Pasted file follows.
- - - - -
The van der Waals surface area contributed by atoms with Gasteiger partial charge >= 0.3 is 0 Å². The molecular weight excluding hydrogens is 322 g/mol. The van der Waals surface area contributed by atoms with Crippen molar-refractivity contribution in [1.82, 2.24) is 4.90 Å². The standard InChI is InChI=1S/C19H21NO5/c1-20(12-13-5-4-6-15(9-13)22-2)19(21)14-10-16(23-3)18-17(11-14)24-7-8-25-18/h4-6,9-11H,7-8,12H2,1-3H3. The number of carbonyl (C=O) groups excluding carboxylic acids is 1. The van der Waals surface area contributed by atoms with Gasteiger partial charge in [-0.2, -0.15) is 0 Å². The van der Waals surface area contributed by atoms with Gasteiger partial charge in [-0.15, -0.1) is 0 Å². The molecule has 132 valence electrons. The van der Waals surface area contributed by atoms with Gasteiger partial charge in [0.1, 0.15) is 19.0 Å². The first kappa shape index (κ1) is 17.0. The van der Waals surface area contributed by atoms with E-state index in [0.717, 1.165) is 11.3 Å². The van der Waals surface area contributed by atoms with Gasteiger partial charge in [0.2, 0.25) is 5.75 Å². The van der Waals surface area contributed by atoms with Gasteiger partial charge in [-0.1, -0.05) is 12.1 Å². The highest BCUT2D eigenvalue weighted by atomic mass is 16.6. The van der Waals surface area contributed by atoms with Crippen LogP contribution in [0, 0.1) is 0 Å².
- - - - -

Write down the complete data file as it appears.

The van der Waals surface area contributed by atoms with Gasteiger partial charge >= 0.3 is 0 Å². The molecular weight excluding hydrogens is 322 g/mol. The van der Waals surface area contributed by atoms with Crippen molar-refractivity contribution in [1.82, 2.24) is 4.90 Å². The standard InChI is InChI=1S/C19H21NO5/c1-20(12-13-5-4-6-15(9-13)22-2)19(21)14-10-16(23-3)18-17(11-14)24-7-8-25-18/h4-6,9-11H,7-8,12H2,1-3H3. The number of carbonyl (C=O) groups excluding carboxylic acids is 1. The van der Waals surface area contributed by atoms with Gasteiger partial charge in [-0.2, -0.15) is 0 Å². The van der Waals surface area contributed by atoms with Gasteiger partial charge in [-0.15, -0.1) is 0 Å². The molecule has 132 valence electrons. The van der Waals surface area contributed by atoms with Gasteiger partial charge in [0.1, 0.15) is 19.0 Å². The first kappa shape index (κ1) is 17.0. The van der Waals surface area contributed by atoms with E-state index in [0.717, 1.165) is 11.3 Å². The van der Waals surface area contributed by atoms with Gasteiger partial charge in [0.2, 0.25) is 5.75 Å². The van der Waals surface area contributed by atoms with Gasteiger partial charge in [-0.1, -0.05) is 12.1 Å². The highest BCUT2D eigenvalue weighted by atomic mass is 16.6. The van der Waals surface area contributed by atoms with Crippen LogP contribution in [0, 0.1) is 0 Å².